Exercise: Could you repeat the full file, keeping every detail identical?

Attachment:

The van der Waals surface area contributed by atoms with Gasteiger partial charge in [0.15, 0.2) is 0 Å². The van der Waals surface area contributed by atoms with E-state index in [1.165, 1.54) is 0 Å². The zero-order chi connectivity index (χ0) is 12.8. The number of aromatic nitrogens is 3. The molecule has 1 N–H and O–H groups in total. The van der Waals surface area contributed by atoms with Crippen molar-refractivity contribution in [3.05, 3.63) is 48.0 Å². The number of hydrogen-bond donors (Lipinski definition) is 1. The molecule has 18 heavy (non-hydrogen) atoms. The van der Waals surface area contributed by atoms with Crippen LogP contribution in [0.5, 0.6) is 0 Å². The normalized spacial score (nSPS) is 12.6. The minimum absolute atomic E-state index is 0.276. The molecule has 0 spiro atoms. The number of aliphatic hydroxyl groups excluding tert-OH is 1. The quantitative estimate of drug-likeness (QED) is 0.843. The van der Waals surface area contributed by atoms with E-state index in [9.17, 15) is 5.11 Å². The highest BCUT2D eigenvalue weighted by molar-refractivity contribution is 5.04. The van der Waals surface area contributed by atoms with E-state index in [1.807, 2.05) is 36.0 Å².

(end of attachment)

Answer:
The van der Waals surface area contributed by atoms with Gasteiger partial charge in [0.15, 0.2) is 0 Å². The van der Waals surface area contributed by atoms with E-state index in [1.165, 1.54) is 0 Å². The zero-order chi connectivity index (χ0) is 12.8. The number of aromatic nitrogens is 3. The molecule has 1 N–H and O–H groups in total. The van der Waals surface area contributed by atoms with Crippen molar-refractivity contribution in [3.05, 3.63) is 48.0 Å². The number of hydrogen-bond donors (Lipinski definition) is 1. The molecule has 18 heavy (non-hydrogen) atoms. The van der Waals surface area contributed by atoms with Crippen LogP contribution in [0.5, 0.6) is 0 Å². The normalized spacial score (nSPS) is 12.6. The minimum absolute atomic E-state index is 0.276. The molecule has 0 spiro atoms. The number of aliphatic hydroxyl groups excluding tert-OH is 1. The quantitative estimate of drug-likeness (QED) is 0.843. The van der Waals surface area contributed by atoms with E-state index in [9.17, 15) is 5.11 Å². The highest BCUT2D eigenvalue weighted by molar-refractivity contribution is 5.04. The van der Waals surface area contributed by atoms with E-state index in [1.807, 2.05) is 36.0 Å².